Given that journalists will be critical stakeholders in the rollout of any PrEP campaign, we felt it important to discuss engaging journalists separately even though this effort typically falls within the ‘media planning’ phase.
Why will the press be essential to your success? To start with, journalists can be extremely useful partners in helping disseminate clear and helpful information to the public, and in validating your communications. Second, it’s very important to engage journalists in order to avoid negative or ill-informed media coverage. Engaging the press in constructive conversation can smooth the way for positive, well-informed coverage that helps you reach your campaign goals.
In this min-section, you will learn more about how to develop a plan to engage journalist stakeholders early and keep them involved throughout your rollout; with the support of allies in civil society and the health community, you will be prepared to counter any negative coverage that arises.
- Define your press objectives
- Work with a broad coalition of allies
- Develop key messages
- Plan media engagement
1. Define your press objectives.
Broadly, you want to develop and build on existing good relationships with key journalists, and work with PrEP users, advocates, policy makers, and researchers to create a strong and diverse chorus of voices speaking publicly about your campaign.
This is a far-reaching task; it’s helpful to narrow down to the most useful specific objectives for your campaign. Identify how engaging with journalists can help meet your overall objectives. As an overarching goal, you will likely want to secure accurate and positive coverage of PrEP in the press—such as newspaper articles, radio feature coverage, and broadcast news. To work toward these goals, establish specific objectives for your press engagement. To help you strategize, here are a few example press objective statements:
Sample Press Objectives:
- Establish relationships with 3-6 journalists at the national level who are informed and engaged, and who will report accurately and supportively on PrEP rollout generally.
- Establish relationships with 3-6 local journalists who are informed and engaged, and who will report accurately and supportively on PrEP rollout.
- Ensure 3-6 health providers, PrEP users, advocates, and other spokespeople are prepared to speak to the press, and ensure a network of journalists have contact information to reach these spokespeople for questions and concerns about PrEP.
2. Work with a broad coalition of allies.
In many countries where PrEP is being rolled out, there are similar broad trends in the press landscape. For example, there is often little-to-no press coverage of PrEP before it is available in a country, and health journalists may not have heard of PrEP. There has been also inaccurate and inflammatory information globally, which means that Internet searches often lead to confusion and misinformation.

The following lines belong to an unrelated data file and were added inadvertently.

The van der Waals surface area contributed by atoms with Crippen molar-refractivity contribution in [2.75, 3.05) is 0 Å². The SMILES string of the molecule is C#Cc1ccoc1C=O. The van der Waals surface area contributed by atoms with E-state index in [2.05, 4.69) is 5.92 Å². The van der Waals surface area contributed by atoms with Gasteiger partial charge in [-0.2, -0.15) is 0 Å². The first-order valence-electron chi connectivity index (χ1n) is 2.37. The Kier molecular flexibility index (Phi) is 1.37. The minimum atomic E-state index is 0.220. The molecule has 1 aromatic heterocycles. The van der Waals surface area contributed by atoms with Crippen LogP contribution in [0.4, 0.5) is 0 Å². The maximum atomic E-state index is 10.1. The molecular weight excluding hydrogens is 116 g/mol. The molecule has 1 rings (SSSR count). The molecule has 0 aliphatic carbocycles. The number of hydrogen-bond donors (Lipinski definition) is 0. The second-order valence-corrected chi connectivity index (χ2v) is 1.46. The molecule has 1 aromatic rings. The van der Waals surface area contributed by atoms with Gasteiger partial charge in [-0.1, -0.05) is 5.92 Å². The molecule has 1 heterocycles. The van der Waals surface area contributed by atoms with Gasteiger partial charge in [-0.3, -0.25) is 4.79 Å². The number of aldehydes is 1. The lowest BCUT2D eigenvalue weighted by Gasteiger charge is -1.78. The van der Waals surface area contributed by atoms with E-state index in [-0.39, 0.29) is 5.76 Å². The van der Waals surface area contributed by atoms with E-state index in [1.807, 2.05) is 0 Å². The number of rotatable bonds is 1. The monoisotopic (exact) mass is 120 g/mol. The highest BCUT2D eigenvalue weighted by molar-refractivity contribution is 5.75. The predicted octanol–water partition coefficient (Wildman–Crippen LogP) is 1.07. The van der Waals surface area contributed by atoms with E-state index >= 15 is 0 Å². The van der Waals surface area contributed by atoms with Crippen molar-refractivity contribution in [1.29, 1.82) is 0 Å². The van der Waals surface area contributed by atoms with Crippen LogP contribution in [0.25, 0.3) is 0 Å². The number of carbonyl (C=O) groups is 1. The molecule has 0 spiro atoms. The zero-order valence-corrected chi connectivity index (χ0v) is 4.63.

Another trend is that PrEP rollout is often focused on groups and issues that are highly political. It’s extremely important to engage civil society, advocates, and other allies to make sure press messages are truly inclusive, as programs that seek to engage gay men, sex workers, and adolescent girls and young women can be extremely sensitive (and thus risk inflammatory or poorly informed coverage).
To overcome these challenges—as well as other challenges specific to the location where you’re working—you should collaborate closely with individuals in three different groups who can support your goals. Start by identifying the best contacts across three broad groups:
- Journalists. Look at the existing health coverage and develop a list of journalists and press outlets that cover health issues. Seek any negative coverage of PrEP, as well as other HIV and public health programs, to understand the content and tone of recent similar conversations.
- Civil society & Research group allies. These will be a major and important part of your campaign. Many representatives of advocacy and health organizations, HIV prevention research groups, and organizations that work with or serve your target audiences will have existing relationships with journalists. They can provide guidance and advice as you develop this plan, and may also be willing to speak with journalists and serve as voices of support for PrEP in press coverage. Research groups that focus on HIV prevention can also provide the scientific and public health evidence journalists need.
- Target audience spokespeople. Finally, identify people who can support your press plan with their personal experience. Including real-life PrEP users in media engagement can provide journalists with a human face for their stories (which journalists highly prize). Civil society, research groups, and advocates for your target audiences can help identify these people. Make sure to identify specific people who can speak to journalists about their personal experiences, experts who can place opinion pieces in print media, and spokespeople who can join radio or television broadcasts to show support for and clearly communicate information about your campaign.